Tuesday, February 10, 2015

Brotherhood of Blades: the Imperial Assassins Do What They Do

Would you feel confident throwing your conspiratorial lot in with something called “the Eunuch Clique?” Maybe not now, but the late Ming Dynasty were far different times. Senior Eunuch Wei Zhongxian was thought to control seventy percent of court officials, the so-called Clique. The new emperor is determined root out the eunuch’s influence, but that will be easier said than done for the three Jinyiwei imperial assassins in Lu Yang’s Brotherhood of Blades (trailer here), which Well Go USA releases today on DVD and BluRay.

The trio of Jinyiwei are so scruffy, their new commander Zhao Jingzhong is confident they have not been corrupted. It also means they could use a windfall. Shen Lian yearns to buy the freedom of Zhou Miaotong, a courtesan he has long visited, but it is unlikely to happen on his Imperial salary. The older and gaunter Lu Jianxing covets a promotion, but that will require bribes beyond his means. Meanwhile, the consumptive rookie, Jin Yichuan makes regular blackmail payments to an older associate from his criminal past.

Since they all need money, Shen Lian makes an executive decision to strike a deal with Wei. In exchange for a considerable sum of gold Taels, the Jinyiwei assassin lets Wei escape, delivering the charred body of a servant in his place. The three are hailed as heroes, but Wei’s followers are already conspiring to eliminate the only witnesses who know the powerful Eunuch is still alive. Unbeknownst to them, Zhao is part of the cabal. It turns out he is Wei’s secret foster-son. As the leader of the Eastern Depot, Zhao will give the three assassins assignments specifically intended to silence them permanently. When they manage to live anyway, things really start getting complicated.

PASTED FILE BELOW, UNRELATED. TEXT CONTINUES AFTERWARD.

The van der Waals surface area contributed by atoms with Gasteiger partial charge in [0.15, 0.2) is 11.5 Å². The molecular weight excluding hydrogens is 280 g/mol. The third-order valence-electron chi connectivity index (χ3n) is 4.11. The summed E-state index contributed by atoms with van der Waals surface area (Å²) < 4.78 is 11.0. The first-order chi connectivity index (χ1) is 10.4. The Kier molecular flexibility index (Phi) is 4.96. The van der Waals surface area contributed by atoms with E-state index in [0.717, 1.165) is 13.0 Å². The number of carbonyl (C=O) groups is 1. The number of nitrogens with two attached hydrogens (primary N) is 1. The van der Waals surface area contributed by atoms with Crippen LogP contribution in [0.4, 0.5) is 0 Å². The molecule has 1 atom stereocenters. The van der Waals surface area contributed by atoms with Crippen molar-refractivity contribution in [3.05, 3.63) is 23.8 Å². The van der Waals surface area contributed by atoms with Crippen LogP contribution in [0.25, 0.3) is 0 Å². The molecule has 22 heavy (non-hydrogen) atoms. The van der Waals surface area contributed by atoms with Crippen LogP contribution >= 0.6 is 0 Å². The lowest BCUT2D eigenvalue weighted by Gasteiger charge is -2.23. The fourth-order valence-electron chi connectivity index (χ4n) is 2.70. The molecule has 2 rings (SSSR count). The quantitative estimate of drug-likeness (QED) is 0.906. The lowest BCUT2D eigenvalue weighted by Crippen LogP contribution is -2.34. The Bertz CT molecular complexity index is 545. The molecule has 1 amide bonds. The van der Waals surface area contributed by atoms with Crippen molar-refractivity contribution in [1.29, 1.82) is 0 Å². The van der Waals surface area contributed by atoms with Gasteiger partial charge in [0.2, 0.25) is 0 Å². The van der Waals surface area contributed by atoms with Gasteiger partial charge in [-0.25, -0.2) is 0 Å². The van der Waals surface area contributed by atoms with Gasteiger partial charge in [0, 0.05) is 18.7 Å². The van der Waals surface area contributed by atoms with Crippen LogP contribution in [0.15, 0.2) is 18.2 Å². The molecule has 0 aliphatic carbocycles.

In a way, Brotherhood is like a gangster movie decked out as a wuxia epic. Everyone is on the take to some extent. The question is how morally compromised are they? Like a good Triad or Yakuza film, it a heavy with themes of loyalty and betrayal, with personal allegiances frequently trumping concern for corps, dynasty, and nation. Of course there is also plenty of hack-and-slash action, featuring more crimson blood splatters than typical of the genre.

Taiwanese superstar Chang Chen, whose credits go back to Edward Yang’s masterpiece A Brighter Summer Day is perfectly suited for the tightly wounded Shen Lian. He broods hard and when he loses his cool, it is serious business. Frankly, it is one of his best performances in years. Likewise, Wang Qianyuan is appropriately world weary and a bit vinegary as old Lu Jianxing. However, Ethan Li largely fades into the background as the young, sickly Jin Yichuan.

Brotherhood is fully loaded with colorful supporting turns, but it strangely shortchanges Dani Zhou’s screen time, even though she seems quite promising as Wei’s butt-kicking daughter, Wei Ting. On the other hand, Cecilia Liu totally looks the part and delivers the aching tragedy in spades as the more-substantial-than-you-expect courtesan.

It is hard to believe Brotherhood’s robust action and intrigue comes from the same director who helmed My Spectacular Theater, a sensitive drama about empathy and accommodation, but here it is—and it is jolly nice to have it. Recommended for fans who like their wuxia on the bloody, morally ambiguous side, Brotherhood of Blades is now available on DVD, BluRay, and digital platforms, from Well Go USA.